Amazon goofily tries to steal Apple’s thunder with E-Ink Sudoku

“If you are going to try to steal Apple’s thunder just before its big Tablet announcement, you are going to have to do a little bit better than E-Ink Sudoku,” Erick Schonfeld writes for TechCrunch.

“Amazon is obviously concerned that the upcoming Apple Tablet, which will be able to function as a lush, full-color electronic reader for newspapers, books, and magazines might overshadow the black-and-white Kindle with its dot-matrix feel,” Schonfeld reports. “So what does Amazon do? It matches Apple’s rev-share with app developers by raising the royalty it gives publishers to 70 percent, starts to practically give away Kindles, and opens up the Kindle to developers.”

Schonfeld reports, “That’s right, there is now a Kindle Development Kit and there will soon be Kindle Apps. So instead of just books, you will be able to play Sudoku and scroll through interactive Zagat guides. Maybe you’ll be able to play Space Invaders or Pong, if the E-Ink technology the screen is based on can ever refresh fast enough for you to shoot the aliens.”

Full article here.

MacDailyNews Take: As we wrote this morning, in case you missed it:

Amazon, if this isn’t a joke, it should be. Mr. Bezos needs to wake up, smell the coffee, and look out; there’s a steamroller a-comin’. Seriously, if you have a pet goldfish: Take it out of the water, place it on your kitchen table, and observe. That’s exactly what Amazon will look like the day Apple begins really selling books in iTunes Store. Now put your fish back in its bowl before PETA starts emailing us. As we’ve written many times before:

Kindle, Schmindle. Black and white, looking like John Dykstra superglued it together back in 1975… puleeze. This Kindle fantasy, which we’ve never bought into (the complete lack of actual sales figures from Amazon doesn’t help to sell us), is about to come crashing down for everyone else. Even without the rumored tablet, Apple already has long had two Kindle (hardware) killers, iPhone and iPod touch.

Apple’s current devices already offer e-reader functions, including Amazon’s Kindle app itself. And, unlike Amazon, Apple hasn’t sold just a meager 2.5 million devices with grand hopes of having added another paltry 500,000 during the holiday quarter. Apple will sell upwards of 20 million iPhone and iPod touch devices in the holiday quarter alone; 40 times the Kindle sales estimated by analysts. 40 times. To date, adding in the holiday quarter estimates, Apple has sold roughly 75 million iPhones and iPod touches combined, all of which, providing they are running at least iPhone OS 2.0, are capable of using Amazon’s Kindle app, not to mention a huge selection of other e-reader apps. 3 million Kindles vs. 75 million iPhones and iPod touches. Let’s face facts, folks, for quite some time now, the far and away #1 electronic reading device in the world is from Apple, not Amazon.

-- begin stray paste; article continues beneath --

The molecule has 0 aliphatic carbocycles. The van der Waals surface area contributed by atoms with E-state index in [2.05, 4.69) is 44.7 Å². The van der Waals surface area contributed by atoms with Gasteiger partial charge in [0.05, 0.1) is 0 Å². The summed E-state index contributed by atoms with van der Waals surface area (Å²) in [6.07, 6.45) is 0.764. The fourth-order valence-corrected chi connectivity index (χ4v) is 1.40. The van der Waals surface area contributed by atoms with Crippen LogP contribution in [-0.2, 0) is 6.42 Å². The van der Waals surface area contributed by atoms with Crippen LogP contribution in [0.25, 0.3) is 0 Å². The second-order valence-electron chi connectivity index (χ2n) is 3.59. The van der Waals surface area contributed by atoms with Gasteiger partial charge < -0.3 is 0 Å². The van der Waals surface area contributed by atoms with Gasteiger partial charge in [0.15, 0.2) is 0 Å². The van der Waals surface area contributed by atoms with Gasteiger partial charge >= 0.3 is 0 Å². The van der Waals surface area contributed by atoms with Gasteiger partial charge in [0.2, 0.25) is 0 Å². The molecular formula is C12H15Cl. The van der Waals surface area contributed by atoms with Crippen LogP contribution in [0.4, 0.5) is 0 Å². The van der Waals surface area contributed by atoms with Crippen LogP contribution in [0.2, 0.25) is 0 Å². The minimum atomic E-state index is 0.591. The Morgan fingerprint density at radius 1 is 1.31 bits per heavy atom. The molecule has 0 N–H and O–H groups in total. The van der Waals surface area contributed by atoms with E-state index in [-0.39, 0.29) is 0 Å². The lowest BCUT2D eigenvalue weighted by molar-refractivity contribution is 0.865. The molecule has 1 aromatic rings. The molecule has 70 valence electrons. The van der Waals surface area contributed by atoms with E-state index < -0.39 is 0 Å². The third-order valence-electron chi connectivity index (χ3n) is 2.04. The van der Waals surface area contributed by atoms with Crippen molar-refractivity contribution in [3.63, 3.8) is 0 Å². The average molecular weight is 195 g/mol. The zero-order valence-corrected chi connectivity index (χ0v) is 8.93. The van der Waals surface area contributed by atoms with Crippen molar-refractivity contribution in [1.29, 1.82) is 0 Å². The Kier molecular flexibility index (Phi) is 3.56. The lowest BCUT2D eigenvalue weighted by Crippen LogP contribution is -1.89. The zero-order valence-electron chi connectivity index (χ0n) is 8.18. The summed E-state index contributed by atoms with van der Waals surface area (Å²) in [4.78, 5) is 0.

Lest he miss the train, Mr. Bezos should forget his amateurish, goofy, severely-limited hardware and focus all of his company’s attention on Amazon’s Kindle software for Apple hardware.


  1. I dunno guys.

    While Amazon’s attempt at a defense is kinda sad I’m starting to wonder about the Apple Tablet.
    I mean, if those leaked pics turn out to be real it will be really really bad that the great Apple Tablet turns out to be an oversized iphone?

    Is that the best design Jon Ive could come up with?

  2. When will you folks at MDN realize that you’re comparing apples (no pun intended) to oranges?

    Kindle is meant to be a book replacement. When you’re a heavy reader, a backlit screen really strains your eyes. It’s really frustrating to try to read books on a computer. That’s why all these e-readers use black and white screens: The technology is specially designed to not be backlit. No matter what media the iSlate/Tablet/Pad has, it will never replace a book. Because it will hurt people’s eyes.

    The iPod and iPhone are great tools for multimedia, but the Kindle isn’t about multimedia. The apps are pretty meaningless; the selling point is that you can read without straining yourself. Unless Apple’s product has an e-ink display, it’s in a different product category entirely.

  3. Wow, look at that awesome Soduku. It’s probably the most graphically intense, most awesome Soduku game I’ve ever seen on the planet. Thing make PONG look primitive. Great job Amazon, this will be the killer app for the Kindle.

  4. I think Amazon’s main reason for launching the Kindle has always been to jump-start the ebook industry in order to sell content, not turn itself into a hardware company. I hope for Amazon’s sake that they don’t start imagining that they can actually compete with Apple, because they obviously can’t. If they insist on trying, the result ain’t gonna be pretty. For Amazon, that is.

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